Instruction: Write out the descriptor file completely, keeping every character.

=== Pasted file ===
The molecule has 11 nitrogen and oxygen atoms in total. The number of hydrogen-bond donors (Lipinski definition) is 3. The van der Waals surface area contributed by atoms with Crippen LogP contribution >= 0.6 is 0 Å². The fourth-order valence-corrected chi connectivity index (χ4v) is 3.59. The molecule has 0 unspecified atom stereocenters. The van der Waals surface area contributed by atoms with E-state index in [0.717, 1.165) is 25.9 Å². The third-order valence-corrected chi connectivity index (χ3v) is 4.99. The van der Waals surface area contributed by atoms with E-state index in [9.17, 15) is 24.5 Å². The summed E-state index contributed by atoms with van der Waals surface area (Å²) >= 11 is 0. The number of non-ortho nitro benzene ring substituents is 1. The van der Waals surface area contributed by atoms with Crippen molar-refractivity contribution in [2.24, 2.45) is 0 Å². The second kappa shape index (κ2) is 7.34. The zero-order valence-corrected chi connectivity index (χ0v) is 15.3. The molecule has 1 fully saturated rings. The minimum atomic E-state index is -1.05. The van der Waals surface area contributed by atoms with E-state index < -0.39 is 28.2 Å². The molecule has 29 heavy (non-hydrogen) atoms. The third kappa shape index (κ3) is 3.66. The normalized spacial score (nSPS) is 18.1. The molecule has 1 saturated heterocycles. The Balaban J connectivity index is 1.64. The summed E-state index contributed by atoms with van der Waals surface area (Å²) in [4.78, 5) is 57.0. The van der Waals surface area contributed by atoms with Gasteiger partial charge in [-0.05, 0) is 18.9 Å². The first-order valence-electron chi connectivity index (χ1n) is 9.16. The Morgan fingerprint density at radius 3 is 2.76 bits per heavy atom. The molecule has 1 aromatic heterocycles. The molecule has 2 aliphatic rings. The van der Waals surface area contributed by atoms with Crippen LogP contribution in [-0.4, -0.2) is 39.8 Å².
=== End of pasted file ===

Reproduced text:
The molecule has 11 nitrogen and oxygen atoms in total. The number of hydrogen-bond donors (Lipinski definition) is 3. The van der Waals surface area contributed by atoms with Crippen LogP contribution >= 0.6 is 0 Å². The fourth-order valence-corrected chi connectivity index (χ4v) is 3.59. The molecule has 0 unspecified atom stereocenters. The van der Waals surface area contributed by atoms with E-state index in [0.717, 1.165) is 25.9 Å². The third-order valence-corrected chi connectivity index (χ3v) is 4.99. The van der Waals surface area contributed by atoms with E-state index in [9.17, 15) is 24.5 Å². The summed E-state index contributed by atoms with van der Waals surface area (Å²) >= 11 is 0. The number of non-ortho nitro benzene ring substituents is 1. The van der Waals surface area contributed by atoms with Crippen molar-refractivity contribution in [2.24, 2.45) is 0 Å². The second kappa shape index (κ2) is 7.34. The zero-order valence-corrected chi connectivity index (χ0v) is 15.3. The molecule has 1 fully saturated rings. The minimum atomic E-state index is -1.05. The van der Waals surface area contributed by atoms with E-state index < -0.39 is 28.2 Å². The molecule has 29 heavy (non-hydrogen) atoms. The third kappa shape index (κ3) is 3.66. The normalized spacial score (nSPS) is 18.1. The molecule has 1 saturated heterocycles. The Balaban J connectivity index is 1.64. The summed E-state index contributed by atoms with van der Waals surface area (Å²) in [4.78, 5) is 57.0. The van der Waals surface area contributed by atoms with Gasteiger partial charge in [-0.05, 0) is 18.9 Å². The first-order valence-electron chi connectivity index (χ1n) is 9.16. The Morgan fingerprint density at radius 3 is 2.76 bits per heavy atom. The molecule has 1 aromatic heterocycles. The molecule has 2 aliphatic rings. The van der Waals surface area contributed by atoms with Crippen LogP contribution in [-0.4, -0.2) is 39.8 Å².